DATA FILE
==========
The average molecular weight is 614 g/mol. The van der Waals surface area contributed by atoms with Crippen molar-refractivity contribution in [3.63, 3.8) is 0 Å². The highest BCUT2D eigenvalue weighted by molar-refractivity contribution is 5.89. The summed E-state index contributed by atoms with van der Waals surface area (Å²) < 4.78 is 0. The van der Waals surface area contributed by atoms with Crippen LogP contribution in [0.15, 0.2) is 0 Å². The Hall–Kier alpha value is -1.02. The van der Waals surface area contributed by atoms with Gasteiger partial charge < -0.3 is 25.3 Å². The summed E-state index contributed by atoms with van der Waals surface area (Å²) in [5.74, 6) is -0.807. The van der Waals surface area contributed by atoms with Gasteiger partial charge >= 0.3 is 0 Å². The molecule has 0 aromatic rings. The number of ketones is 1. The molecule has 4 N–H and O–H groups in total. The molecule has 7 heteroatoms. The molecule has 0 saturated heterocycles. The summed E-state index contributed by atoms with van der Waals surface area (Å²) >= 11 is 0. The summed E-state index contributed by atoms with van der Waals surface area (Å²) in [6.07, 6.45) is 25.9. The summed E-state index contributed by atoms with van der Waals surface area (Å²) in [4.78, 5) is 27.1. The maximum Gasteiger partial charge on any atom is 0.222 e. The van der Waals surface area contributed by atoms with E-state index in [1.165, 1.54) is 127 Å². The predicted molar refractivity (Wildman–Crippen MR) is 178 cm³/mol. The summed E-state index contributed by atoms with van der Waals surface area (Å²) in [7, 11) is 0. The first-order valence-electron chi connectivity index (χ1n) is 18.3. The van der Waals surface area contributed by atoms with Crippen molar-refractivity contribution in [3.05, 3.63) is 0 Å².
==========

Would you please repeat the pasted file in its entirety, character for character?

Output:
The average molecular weight is 614 g/mol. The van der Waals surface area contributed by atoms with Crippen molar-refractivity contribution in [3.63, 3.8) is 0 Å². The highest BCUT2D eigenvalue weighted by molar-refractivity contribution is 5.89. The summed E-state index contributed by atoms with van der Waals surface area (Å²) < 4.78 is 0. The van der Waals surface area contributed by atoms with Crippen LogP contribution in [0.15, 0.2) is 0 Å². The Hall–Kier alpha value is -1.02. The van der Waals surface area contributed by atoms with Gasteiger partial charge < -0.3 is 25.3 Å². The summed E-state index contributed by atoms with van der Waals surface area (Å²) in [5.74, 6) is -0.807. The van der Waals surface area contributed by atoms with Gasteiger partial charge >= 0.3 is 0 Å². The molecule has 0 aromatic rings. The number of ketones is 1. The molecule has 4 N–H and O–H groups in total. The molecule has 7 heteroatoms. The molecule has 0 saturated heterocycles. The summed E-state index contributed by atoms with van der Waals surface area (Å²) >= 11 is 0. The summed E-state index contributed by atoms with van der Waals surface area (Å²) in [6.07, 6.45) is 25.9. The summed E-state index contributed by atoms with van der Waals surface area (Å²) in [4.78, 5) is 27.1. The maximum Gasteiger partial charge on any atom is 0.222 e. The van der Waals surface area contributed by atoms with E-state index in [1.165, 1.54) is 127 Å². The predicted molar refractivity (Wildman–Crippen MR) is 178 cm³/mol. The summed E-state index contributed by atoms with van der Waals surface area (Å²) in [7, 11) is 0. The first-order valence-electron chi connectivity index (χ1n) is 18.3. The van der Waals surface area contributed by atoms with Crippen molar-refractivity contribution in [3.05, 3.63) is 0 Å².